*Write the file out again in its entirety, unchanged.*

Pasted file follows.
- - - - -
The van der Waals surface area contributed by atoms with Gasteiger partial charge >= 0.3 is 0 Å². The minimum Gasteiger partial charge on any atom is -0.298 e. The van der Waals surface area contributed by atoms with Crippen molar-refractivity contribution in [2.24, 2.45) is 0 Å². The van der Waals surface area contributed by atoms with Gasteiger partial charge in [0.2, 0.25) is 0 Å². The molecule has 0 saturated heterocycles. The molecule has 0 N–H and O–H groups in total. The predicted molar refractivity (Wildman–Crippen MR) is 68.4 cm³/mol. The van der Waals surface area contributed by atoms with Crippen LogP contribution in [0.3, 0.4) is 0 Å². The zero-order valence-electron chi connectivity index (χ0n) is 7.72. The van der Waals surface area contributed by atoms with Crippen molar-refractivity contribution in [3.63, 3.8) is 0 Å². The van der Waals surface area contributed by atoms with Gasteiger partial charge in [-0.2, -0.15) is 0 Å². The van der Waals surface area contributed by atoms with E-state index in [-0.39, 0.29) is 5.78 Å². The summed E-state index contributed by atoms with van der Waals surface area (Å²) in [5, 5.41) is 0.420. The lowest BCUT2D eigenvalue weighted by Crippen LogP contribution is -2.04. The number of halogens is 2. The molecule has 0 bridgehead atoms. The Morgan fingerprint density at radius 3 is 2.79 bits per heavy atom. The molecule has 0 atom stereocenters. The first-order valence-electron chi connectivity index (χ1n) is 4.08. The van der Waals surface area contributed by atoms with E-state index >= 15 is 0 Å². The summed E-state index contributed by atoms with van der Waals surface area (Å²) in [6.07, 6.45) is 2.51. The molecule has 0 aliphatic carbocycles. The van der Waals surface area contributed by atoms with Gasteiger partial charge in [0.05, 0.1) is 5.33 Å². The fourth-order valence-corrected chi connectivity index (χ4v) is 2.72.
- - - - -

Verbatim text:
The van der Waals surface area contributed by atoms with Gasteiger partial charge >= 0.3 is 0 Å². The minimum Gasteiger partial charge on any atom is -0.298 e. The van der Waals surface area contributed by atoms with Crippen molar-refractivity contribution in [2.24, 2.45) is 0 Å². The van der Waals surface area contributed by atoms with Gasteiger partial charge in [0.2, 0.25) is 0 Å². The molecule has 0 saturated heterocycles. The molecule has 0 N–H and O–H groups in total. The predicted molar refractivity (Wildman–Crippen MR) is 68.4 cm³/mol. The van der Waals surface area contributed by atoms with Crippen LogP contribution in [0.3, 0.4) is 0 Å². The zero-order valence-electron chi connectivity index (χ0n) is 7.72. The van der Waals surface area contributed by atoms with Crippen molar-refractivity contribution in [3.63, 3.8) is 0 Å². The van der Waals surface area contributed by atoms with Gasteiger partial charge in [-0.2, -0.15) is 0 Å². The van der Waals surface area contributed by atoms with E-state index in [-0.39, 0.29) is 5.78 Å². The summed E-state index contributed by atoms with van der Waals surface area (Å²) in [5, 5.41) is 0.420. The lowest BCUT2D eigenvalue weighted by Crippen LogP contribution is -2.04. The number of halogens is 2. The molecule has 0 bridgehead atoms. The Morgan fingerprint density at radius 3 is 2.79 bits per heavy atom. The molecule has 0 atom stereocenters. The first-order valence-electron chi connectivity index (χ1n) is 4.08. The van der Waals surface area contributed by atoms with E-state index >= 15 is 0 Å². The summed E-state index contributed by atoms with van der Waals surface area (Å²) in [6.07, 6.45) is 2.51. The molecule has 0 aliphatic carbocycles. The van der Waals surface area contributed by atoms with Gasteiger partial charge in [0.05, 0.1) is 5.33 Å². The fourth-order valence-corrected chi connectivity index (χ4v) is 2.72.